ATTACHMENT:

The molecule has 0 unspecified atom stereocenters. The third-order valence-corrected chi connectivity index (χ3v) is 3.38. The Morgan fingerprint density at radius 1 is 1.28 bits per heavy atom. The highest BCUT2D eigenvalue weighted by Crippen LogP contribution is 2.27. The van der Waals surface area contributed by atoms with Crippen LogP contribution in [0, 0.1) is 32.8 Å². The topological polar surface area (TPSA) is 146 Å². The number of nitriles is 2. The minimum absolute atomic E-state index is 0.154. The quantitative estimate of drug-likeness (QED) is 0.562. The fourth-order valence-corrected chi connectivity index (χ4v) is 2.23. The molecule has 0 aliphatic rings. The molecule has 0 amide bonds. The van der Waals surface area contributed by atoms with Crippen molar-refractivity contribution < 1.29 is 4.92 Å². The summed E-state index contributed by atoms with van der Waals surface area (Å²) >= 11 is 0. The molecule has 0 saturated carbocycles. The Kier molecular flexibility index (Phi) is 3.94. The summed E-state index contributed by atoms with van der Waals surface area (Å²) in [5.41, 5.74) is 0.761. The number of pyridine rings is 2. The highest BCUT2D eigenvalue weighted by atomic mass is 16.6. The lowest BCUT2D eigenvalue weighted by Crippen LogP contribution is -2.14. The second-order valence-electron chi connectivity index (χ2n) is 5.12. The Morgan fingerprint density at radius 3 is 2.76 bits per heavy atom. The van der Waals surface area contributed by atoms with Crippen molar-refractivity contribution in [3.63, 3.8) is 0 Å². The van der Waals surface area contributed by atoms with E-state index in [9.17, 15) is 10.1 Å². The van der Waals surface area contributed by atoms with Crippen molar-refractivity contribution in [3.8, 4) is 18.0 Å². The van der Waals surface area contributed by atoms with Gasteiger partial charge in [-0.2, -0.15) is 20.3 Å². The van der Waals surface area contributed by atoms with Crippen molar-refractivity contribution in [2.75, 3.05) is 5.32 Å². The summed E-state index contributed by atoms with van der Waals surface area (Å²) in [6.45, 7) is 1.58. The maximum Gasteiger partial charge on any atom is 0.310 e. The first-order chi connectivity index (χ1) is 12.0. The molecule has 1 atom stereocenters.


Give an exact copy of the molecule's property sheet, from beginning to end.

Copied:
The molecule has 0 unspecified atom stereocenters. The third-order valence-corrected chi connectivity index (χ3v) is 3.38. The Morgan fingerprint density at radius 1 is 1.28 bits per heavy atom. The highest BCUT2D eigenvalue weighted by Crippen LogP contribution is 2.27. The van der Waals surface area contributed by atoms with Crippen LogP contribution in [0, 0.1) is 32.8 Å². The topological polar surface area (TPSA) is 146 Å². The number of nitriles is 2. The minimum absolute atomic E-state index is 0.154. The quantitative estimate of drug-likeness (QED) is 0.562. The fourth-order valence-corrected chi connectivity index (χ4v) is 2.23. The molecule has 0 aliphatic rings. The molecule has 0 amide bonds. The van der Waals surface area contributed by atoms with Crippen molar-refractivity contribution < 1.29 is 4.92 Å². The summed E-state index contributed by atoms with van der Waals surface area (Å²) >= 11 is 0. The molecule has 0 saturated carbocycles. The Kier molecular flexibility index (Phi) is 3.94. The summed E-state index contributed by atoms with van der Waals surface area (Å²) in [5.41, 5.74) is 0.761. The number of pyridine rings is 2. The highest BCUT2D eigenvalue weighted by atomic mass is 16.6. The lowest BCUT2D eigenvalue weighted by Crippen LogP contribution is -2.14. The second-order valence-electron chi connectivity index (χ2n) is 5.12. The Morgan fingerprint density at radius 3 is 2.76 bits per heavy atom. The van der Waals surface area contributed by atoms with Crippen molar-refractivity contribution in [3.63, 3.8) is 0 Å². The van der Waals surface area contributed by atoms with E-state index in [9.17, 15) is 10.1 Å². The van der Waals surface area contributed by atoms with Crippen molar-refractivity contribution in [3.8, 4) is 18.0 Å². The van der Waals surface area contributed by atoms with Gasteiger partial charge in [-0.2, -0.15) is 20.3 Å². The van der Waals surface area contributed by atoms with Crippen molar-refractivity contribution in [2.75, 3.05) is 5.32 Å². The summed E-state index contributed by atoms with van der Waals surface area (Å²) in [6.45, 7) is 1.58. The maximum Gasteiger partial charge on any atom is 0.310 e. The first-order chi connectivity index (χ1) is 12.0. The molecule has 1 atom stereocenters.